Ripple brings fight to lawmakers to put an end to “SEC hostility”

Rick Steves

It is no secret that Ripple has chosen to take on the SEC in a fierce legal battle rather settle with the agency like many others have before them.

The sense that the outcome of the SEC v. Ripple could dictate in part the future of digital asset regulation and enforcement increases every day.

It is no secret that Ripple has chosen to take on the SEC in a fierce legal battle rather settle with the agency like many others have before them.

Ripple Labs and its co-defendants, Chris Larsen and Brad Garlinghouse, might have taken the hard way out but they are on a mission to shape the digital asset space, which includes attempting to limit the SEC’s role in cryptocurrency enforcement.

Stuart Alderoty, Ripple’s general counsel, said in an interview that “the SEC’s approach under the current administration has been hostile” and it is “doubling down on regulation by enforcement” instead of providing clarity.

The legal expert added that Ripple is “uniquely situated to lead this discussion” regarding the digital asset framework in the United States. “This is not a case only about Ripple. We are fighting on behalf of the industry.”

A real approach to cryptocurrency regulation

Ripple has released a paper that calls on regulators, lawmakers and the industry to come up with a framework for the ecosystem.

“Cryptocurrency and blockchain technology need clear regulatory and licensing frameworks designed to address and remedy the specific challenges to our industry. All of the proposed measures discussed in this framework aim to provide legal clarity to industry, markets, and consumers in a way that a regulation-by-enforcement approach simply cannot,” said Ripple CEO Brad Garlinghouse.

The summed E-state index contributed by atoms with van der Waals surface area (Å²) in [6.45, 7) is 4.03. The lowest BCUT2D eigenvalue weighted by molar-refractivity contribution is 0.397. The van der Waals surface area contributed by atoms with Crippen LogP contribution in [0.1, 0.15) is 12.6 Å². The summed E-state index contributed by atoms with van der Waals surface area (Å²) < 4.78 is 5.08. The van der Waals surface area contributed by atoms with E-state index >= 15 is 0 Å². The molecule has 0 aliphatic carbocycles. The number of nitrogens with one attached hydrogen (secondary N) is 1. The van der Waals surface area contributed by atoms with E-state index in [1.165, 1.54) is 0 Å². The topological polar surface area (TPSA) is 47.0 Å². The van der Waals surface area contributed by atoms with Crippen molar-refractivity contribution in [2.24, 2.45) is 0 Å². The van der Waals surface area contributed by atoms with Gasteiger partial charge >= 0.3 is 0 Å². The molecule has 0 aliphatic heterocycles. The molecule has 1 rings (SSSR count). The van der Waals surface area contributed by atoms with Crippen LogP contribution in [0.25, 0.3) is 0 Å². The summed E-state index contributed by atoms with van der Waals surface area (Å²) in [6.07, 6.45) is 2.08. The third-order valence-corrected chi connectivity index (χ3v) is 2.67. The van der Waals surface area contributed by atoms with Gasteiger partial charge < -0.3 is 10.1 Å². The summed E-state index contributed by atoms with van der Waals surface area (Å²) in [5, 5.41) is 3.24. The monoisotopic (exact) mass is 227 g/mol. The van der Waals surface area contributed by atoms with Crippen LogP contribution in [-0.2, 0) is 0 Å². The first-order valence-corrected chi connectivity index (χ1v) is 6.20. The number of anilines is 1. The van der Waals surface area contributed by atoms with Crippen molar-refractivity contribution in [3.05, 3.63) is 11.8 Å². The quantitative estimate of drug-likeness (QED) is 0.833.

Ripple mentions the Securities Clarity Act (SCA), which proposes a new term — “investment contract asset” — and makes clear that such assets should be considered separate and distinct from any securities offerings they may have been a part of.

The Digital Commodity Exchange Act (DCEA), which is complementary to the SCA, seeks to create a federal definition of “digital commodity exchanges” and charges the CFTC with authority to register and oversee them, similar to the requirements in commodity derivatives markets.

The blockchain specialist is also backing SEC Commissioner Hester Peirce’s sandbox idea, under which network developers would be exempt for three years from the registration provisions of federal securities laws, during which time they would be allowed to launch their products and develop their networks through token transactions.

If “network maturity” has been achieved at the conclusion of the three-year period, token transactions would not trigger securities registration requirements, under SEC Peirce’s proposal.

“The current uncertainty in the U.S. regulatory landscape discourages innovation and could cause a “brain drain” in the cryptocurrency and blockchain space. In order to incentivize innovation and inform the development of a clear and consistent regulatory framework for cryptocurrencies, we believe innovation sandboxes should be encouraged.”.

The abovementioned brain drain is increasingly possible as blockchain has gained momentum all over the world and many countries are taking measures to promote the development of their digital asset ecosystems.

Last week, Binance announced it is injecting €100 million in an R&D blockchain project in France.

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